Jim Broadbent ‘‘I remember...’’

Caroline Hutton

Jim Broadbent has warmed our hearts over the years in his diverse roles. These days he's selective about how often he works—and only really works for the good stuff! We asked Jim to recall some of his fondest memories, and what shaped him into the actor he is today.

I Remember...

…the absolute joy of growing up in the Lincolnshire countryside in the fifties

The farms and harvests, the fields and brooks, and the total freedom to run wild without a care in the world.

…our house was filled with my parents’ friends and their laughter and cigarette smoke

Amazing how much everyone smoked in those days. They were all part of a group of conscientious objectors who’d set up a community in Holton-cum-Beckering in Lincolnshire during the war. Many of them had stayed on and remained close to each other, sharing pacifist views.

Jim Broadbent

…I was surrounded by love of the arts 

My parents were instrumental in setting up the local amateur theatre group, and held regular play readings at our house. I’d listen from upstairs after I was meant to have gone to bed. They always seemed to be having a good time! My mother had been a sculptor and my father was a furniture designer. It wasn’t until I was much older that I realised how privileged I was to have grown up in that artistic environment.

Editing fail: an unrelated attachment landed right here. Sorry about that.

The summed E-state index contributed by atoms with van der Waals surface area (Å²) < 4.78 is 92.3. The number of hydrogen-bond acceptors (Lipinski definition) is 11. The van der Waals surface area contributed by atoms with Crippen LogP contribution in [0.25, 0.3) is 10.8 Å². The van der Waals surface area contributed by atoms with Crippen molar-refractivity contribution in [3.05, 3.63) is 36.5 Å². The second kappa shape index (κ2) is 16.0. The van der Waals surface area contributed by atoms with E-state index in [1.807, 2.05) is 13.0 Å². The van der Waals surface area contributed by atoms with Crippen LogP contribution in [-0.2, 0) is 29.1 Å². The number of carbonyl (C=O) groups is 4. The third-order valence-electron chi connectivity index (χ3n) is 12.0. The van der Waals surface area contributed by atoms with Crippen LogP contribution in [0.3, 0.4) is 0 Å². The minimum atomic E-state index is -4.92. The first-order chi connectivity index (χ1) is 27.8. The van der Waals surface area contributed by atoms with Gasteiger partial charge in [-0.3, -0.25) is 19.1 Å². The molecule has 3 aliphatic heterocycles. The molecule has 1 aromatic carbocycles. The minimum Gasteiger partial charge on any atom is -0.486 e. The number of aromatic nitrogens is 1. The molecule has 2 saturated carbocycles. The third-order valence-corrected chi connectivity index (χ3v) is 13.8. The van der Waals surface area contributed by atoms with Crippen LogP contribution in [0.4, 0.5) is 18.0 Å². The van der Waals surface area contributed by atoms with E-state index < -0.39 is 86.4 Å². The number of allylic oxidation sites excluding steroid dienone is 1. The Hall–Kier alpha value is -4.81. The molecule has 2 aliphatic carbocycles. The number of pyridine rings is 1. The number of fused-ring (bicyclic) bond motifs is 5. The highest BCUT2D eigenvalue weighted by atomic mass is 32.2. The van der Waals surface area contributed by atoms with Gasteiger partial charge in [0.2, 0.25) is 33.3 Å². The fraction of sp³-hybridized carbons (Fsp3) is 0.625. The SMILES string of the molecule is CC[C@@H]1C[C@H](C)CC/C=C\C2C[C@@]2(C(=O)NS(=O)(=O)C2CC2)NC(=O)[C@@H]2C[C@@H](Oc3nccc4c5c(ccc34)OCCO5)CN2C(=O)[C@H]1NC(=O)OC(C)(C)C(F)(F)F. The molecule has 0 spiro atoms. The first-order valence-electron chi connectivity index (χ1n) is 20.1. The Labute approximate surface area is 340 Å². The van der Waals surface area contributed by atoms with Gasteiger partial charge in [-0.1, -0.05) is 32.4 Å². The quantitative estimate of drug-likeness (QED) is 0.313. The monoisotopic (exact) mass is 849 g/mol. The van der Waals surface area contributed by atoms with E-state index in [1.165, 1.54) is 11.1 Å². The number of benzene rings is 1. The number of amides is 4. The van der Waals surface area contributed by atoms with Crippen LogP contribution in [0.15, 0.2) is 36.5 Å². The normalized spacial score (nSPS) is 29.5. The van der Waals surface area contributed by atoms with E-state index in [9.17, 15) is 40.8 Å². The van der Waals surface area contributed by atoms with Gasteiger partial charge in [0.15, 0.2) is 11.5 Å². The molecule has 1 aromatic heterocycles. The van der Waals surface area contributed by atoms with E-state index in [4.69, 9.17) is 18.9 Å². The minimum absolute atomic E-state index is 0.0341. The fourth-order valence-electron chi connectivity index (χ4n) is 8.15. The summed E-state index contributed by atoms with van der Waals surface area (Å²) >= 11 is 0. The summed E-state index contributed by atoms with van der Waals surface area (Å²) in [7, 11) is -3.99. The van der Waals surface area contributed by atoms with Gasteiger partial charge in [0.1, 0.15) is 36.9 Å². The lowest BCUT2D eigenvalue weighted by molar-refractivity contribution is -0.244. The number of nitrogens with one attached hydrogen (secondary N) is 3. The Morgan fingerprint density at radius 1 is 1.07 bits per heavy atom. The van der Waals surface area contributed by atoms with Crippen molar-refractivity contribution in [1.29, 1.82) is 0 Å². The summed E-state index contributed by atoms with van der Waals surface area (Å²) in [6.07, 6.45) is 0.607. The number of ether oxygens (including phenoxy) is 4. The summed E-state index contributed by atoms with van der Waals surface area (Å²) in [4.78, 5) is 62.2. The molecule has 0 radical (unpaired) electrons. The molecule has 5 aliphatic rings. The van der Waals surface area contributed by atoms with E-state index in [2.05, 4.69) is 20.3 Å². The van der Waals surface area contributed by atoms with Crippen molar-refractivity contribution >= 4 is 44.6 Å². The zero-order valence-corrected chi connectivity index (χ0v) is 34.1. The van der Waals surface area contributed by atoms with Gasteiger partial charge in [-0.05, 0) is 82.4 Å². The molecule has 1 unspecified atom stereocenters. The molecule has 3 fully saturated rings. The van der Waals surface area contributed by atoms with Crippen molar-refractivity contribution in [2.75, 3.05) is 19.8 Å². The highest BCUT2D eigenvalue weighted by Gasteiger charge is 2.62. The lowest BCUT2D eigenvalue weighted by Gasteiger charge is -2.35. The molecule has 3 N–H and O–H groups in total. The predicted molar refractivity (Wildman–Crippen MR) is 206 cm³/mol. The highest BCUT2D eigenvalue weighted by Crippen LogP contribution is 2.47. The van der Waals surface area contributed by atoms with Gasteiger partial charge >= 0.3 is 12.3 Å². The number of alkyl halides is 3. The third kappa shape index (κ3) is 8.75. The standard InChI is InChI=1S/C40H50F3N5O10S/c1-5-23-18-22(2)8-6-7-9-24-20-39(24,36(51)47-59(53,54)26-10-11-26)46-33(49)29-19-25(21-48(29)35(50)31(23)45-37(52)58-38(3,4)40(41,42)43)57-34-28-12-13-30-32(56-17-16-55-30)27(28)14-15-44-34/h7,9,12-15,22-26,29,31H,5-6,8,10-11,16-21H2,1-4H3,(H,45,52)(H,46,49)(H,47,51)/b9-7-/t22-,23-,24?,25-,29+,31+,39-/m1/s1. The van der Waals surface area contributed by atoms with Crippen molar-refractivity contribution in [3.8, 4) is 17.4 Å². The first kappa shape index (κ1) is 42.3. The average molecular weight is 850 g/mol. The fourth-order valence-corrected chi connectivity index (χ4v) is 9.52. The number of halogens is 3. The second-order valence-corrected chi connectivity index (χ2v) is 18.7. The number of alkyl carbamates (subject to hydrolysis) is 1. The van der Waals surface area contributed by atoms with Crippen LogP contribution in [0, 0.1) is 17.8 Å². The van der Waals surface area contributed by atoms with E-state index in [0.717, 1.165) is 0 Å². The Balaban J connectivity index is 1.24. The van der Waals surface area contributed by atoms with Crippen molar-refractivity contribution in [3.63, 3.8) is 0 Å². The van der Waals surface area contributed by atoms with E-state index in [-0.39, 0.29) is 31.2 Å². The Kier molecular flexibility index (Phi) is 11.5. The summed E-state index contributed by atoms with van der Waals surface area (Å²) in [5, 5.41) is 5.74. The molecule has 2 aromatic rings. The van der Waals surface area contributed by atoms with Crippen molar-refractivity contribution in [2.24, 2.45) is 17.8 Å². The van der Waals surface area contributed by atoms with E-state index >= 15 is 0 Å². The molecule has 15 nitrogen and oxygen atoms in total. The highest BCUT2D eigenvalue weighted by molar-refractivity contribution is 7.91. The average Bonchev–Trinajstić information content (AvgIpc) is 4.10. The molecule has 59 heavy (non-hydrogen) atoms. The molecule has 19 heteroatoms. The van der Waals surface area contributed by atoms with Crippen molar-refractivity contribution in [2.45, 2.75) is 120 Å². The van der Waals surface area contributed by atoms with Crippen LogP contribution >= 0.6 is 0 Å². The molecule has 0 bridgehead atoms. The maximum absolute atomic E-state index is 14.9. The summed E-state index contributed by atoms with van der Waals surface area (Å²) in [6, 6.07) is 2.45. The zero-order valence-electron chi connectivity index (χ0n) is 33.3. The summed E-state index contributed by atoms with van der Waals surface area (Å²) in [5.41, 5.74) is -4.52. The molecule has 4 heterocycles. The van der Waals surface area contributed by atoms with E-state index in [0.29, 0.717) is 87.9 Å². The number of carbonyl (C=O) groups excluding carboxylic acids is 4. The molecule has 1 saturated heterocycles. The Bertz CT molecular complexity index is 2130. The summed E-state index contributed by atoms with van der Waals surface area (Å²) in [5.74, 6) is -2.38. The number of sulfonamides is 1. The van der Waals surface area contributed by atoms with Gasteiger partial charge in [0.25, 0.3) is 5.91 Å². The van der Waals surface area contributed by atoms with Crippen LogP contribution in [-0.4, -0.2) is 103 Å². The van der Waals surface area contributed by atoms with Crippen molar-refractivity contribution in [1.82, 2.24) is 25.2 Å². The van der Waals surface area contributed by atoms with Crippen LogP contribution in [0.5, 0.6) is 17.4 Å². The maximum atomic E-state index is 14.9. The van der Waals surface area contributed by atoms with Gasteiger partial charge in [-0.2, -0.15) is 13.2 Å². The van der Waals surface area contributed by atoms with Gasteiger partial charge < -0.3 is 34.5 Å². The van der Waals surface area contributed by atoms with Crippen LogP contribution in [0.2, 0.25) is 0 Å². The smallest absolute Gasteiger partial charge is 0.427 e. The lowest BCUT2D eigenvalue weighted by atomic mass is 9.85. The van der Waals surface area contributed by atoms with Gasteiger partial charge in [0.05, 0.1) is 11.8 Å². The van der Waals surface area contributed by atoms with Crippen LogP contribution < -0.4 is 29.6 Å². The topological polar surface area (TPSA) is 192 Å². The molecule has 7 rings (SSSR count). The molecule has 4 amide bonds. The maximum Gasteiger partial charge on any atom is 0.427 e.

…watching my parents in the plays, going backstage and the smell of greasepaint 

Aged four, I had my first part, in Ibsen’s play A Doll’s House. It was so exciting to go on stage—I even had a line! The theatre only seated about 80 people and it was always full. Some years later, the building burned down and my father, who’d trained as an architect, helped to convert a nearby former Methodist chapel into the Broadbent Theatre. It’s still going strong.

…being taken to all sorts of unsuitable productions 

The Theatre Royal in Lincoln was a big part of our lives and, rather than organising a babysitter, my parents would simply bring me along with them to see plays by Tennessee Williams and Terence Rattigan. But best of all were the pantomimes. Whenever the dame asked if there were any little children who’d like to join the cast on stage, I was always the first up, jumping up and down in my seat to be noticed. Once, I found myself on stage but desperate to go to the loo. The audience started to laugh at me as I wriggled around. My older sister was hideously embarrassed.

…being terribly disappointed when an usher stopped me going on stage

There was an occasion when I’d got out of my chair and halfway down the aisle to join Al Read when the usher stepped in front of me and told me to sit down. I was usurped by the four-foot-three comedian Jimmy Clitheroe, who’d been planted in the audience as part of the variety show!